The lawsuit was initially brought by Republican Congressman Rep. Mike Kelly, alleging that the state legislation that legalized the widespread use of mail-in ballots in the state was passed improperly. Kelly and his co-plaintiffs asked the court for an immediate stop to certification while the court reviewed the matter.

“This order does not impact yesterday’s appointment of electors,” Attorney General Josh Shapiro said in a statement to ABC News. Shapiro noted the plan for an immediate appeal.
In response to the lower court action, Boockvar's filing notes that Kelly filed the lawsuit over a year after the legislation was passed. The secretary's team also argued that Judge Patricia A. McCullough did not respond to objections the legal team filed and therefore entered her order before she should have. A hearing in the case was scheduled for Friday, but that could change depending on the response from the state Supreme Court.

Nov 25, 12:47 pm
Clyburn throws out names for positions in Biden administration

House Majority Whip James Clyburn pitched some names for positions in Biden's new administration during an interview with CNN on Wednesday.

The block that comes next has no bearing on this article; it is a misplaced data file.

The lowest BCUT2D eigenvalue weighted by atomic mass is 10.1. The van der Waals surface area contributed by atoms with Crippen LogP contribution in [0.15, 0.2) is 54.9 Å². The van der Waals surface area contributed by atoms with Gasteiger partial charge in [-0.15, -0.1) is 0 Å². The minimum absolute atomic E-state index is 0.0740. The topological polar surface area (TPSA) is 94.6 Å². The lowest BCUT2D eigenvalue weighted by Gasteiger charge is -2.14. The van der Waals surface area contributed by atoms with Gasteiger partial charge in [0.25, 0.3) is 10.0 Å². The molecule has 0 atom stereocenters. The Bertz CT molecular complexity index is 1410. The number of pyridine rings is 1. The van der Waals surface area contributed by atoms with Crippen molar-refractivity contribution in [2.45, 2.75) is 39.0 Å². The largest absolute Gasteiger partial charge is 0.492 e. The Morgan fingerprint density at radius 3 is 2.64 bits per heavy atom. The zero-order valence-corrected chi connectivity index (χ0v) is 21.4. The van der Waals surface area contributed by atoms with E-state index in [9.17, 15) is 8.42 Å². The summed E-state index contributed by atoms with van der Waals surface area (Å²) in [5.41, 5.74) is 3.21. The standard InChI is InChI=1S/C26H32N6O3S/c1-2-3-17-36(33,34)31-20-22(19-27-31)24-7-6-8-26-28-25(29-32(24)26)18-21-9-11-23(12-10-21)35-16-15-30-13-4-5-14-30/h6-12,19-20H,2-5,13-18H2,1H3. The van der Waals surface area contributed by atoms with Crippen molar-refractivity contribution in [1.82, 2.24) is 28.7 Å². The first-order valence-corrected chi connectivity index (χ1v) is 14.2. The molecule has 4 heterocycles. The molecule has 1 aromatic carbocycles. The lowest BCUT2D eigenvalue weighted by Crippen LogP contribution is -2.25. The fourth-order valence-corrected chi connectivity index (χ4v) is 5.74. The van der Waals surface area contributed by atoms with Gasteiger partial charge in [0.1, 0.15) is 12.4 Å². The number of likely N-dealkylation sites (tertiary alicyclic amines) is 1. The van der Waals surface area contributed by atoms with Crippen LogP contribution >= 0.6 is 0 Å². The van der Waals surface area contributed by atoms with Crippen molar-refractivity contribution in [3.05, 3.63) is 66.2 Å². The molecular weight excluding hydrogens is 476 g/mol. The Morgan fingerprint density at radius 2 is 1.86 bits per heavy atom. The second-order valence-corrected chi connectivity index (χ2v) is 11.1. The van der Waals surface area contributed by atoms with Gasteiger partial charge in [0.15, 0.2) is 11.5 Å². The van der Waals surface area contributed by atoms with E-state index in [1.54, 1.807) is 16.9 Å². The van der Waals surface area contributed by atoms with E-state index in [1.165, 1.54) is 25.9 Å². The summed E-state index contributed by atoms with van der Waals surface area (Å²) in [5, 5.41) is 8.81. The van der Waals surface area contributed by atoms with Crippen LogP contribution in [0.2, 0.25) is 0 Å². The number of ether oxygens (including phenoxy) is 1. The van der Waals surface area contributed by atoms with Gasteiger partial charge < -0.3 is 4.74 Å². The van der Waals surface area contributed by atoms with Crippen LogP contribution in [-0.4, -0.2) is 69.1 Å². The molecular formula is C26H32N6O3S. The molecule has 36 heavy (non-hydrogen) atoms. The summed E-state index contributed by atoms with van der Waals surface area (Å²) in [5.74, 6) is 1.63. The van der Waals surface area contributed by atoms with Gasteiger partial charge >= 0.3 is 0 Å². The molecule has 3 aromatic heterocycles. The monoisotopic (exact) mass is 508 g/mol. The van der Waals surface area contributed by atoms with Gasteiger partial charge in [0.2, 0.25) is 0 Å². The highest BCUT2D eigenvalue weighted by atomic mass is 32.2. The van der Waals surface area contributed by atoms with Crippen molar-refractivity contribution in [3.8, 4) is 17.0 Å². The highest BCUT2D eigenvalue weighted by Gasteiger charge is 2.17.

He named Sen. Bernie Sanders, Stacey Abrams and Jaime Harrison (who ran against Sen. Lindsey Graham this cycle)  as people Biden should look at.

When asked if there is a role for Abrams, Pete Buttigieg or Bernie Sanders in this cabinet, Clyburn replied, "Yes, as well as the Jaime Harrisons. I'm not going to let y'all forget about Jaime.”

“The fact of the matter is he is co-chair of the DNC, now, or associate counsel of the DNC. He ran for that office four years ago,” Clyburn said. “He is a young man who should not be left on the battlefield.”